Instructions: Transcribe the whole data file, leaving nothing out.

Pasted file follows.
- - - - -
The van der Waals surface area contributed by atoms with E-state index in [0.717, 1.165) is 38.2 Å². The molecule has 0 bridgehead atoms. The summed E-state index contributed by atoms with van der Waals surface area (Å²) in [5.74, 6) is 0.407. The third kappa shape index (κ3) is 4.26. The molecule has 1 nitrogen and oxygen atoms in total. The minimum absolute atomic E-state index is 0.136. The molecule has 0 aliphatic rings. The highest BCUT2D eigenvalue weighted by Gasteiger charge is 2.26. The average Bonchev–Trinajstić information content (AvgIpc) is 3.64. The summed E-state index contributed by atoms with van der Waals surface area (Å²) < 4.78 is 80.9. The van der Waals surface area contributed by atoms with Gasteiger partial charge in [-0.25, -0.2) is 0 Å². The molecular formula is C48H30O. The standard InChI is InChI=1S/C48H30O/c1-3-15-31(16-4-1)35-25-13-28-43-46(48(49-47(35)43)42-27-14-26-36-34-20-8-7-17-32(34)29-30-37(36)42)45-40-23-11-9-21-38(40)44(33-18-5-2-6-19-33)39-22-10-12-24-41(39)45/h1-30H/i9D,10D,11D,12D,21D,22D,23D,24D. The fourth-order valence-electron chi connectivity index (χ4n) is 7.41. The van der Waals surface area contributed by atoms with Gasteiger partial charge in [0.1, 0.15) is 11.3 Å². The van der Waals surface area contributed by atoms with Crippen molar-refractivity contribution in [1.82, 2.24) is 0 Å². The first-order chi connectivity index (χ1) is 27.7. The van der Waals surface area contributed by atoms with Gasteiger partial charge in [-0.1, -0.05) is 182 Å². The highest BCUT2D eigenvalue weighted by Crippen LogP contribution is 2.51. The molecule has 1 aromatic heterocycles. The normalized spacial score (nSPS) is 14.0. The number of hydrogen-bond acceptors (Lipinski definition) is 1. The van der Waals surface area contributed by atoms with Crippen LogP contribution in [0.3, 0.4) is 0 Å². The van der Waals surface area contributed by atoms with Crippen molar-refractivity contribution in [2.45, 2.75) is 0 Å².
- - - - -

The van der Waals surface area contributed by atoms with E-state index in [0.717, 1.165) is 38.2 Å². The molecule has 0 bridgehead atoms. The summed E-state index contributed by atoms with van der Waals surface area (Å²) in [5.74, 6) is 0.407. The third kappa shape index (κ3) is 4.26. The molecule has 1 nitrogen and oxygen atoms in total. The minimum absolute atomic E-state index is 0.136. The molecule has 0 aliphatic rings. The highest BCUT2D eigenvalue weighted by Gasteiger charge is 2.26. The average Bonchev–Trinajstić information content (AvgIpc) is 3.64. The summed E-state index contributed by atoms with van der Waals surface area (Å²) < 4.78 is 80.9. The van der Waals surface area contributed by atoms with Gasteiger partial charge in [-0.25, -0.2) is 0 Å². The molecular formula is C48H30O. The standard InChI is InChI=1S/C48H30O/c1-3-15-31(16-4-1)35-25-13-28-43-46(48(49-47(35)43)42-27-14-26-36-34-20-8-7-17-32(34)29-30-37(36)42)45-40-23-11-9-21-38(40)44(33-18-5-2-6-19-33)39-22-10-12-24-41(39)45/h1-30H/i9D,10D,11D,12D,21D,22D,23D,24D. The fourth-order valence-electron chi connectivity index (χ4n) is 7.41. The van der Waals surface area contributed by atoms with Gasteiger partial charge in [0.1, 0.15) is 11.3 Å². The van der Waals surface area contributed by atoms with Crippen molar-refractivity contribution in [1.82, 2.24) is 0 Å². The first-order chi connectivity index (χ1) is 27.7. The van der Waals surface area contributed by atoms with Gasteiger partial charge in [-0.1, -0.05) is 182 Å². The highest BCUT2D eigenvalue weighted by Crippen LogP contribution is 2.51. The molecule has 1 aromatic heterocycles. The normalized spacial score (nSPS) is 14.0. The number of hydrogen-bond acceptors (Lipinski definition) is 1. The van der Waals surface area contributed by atoms with Crippen LogP contribution in [0.3, 0.4) is 0 Å². The van der Waals surface area contributed by atoms with Crippen molar-refractivity contribution in [2.45, 2.75) is 0 Å².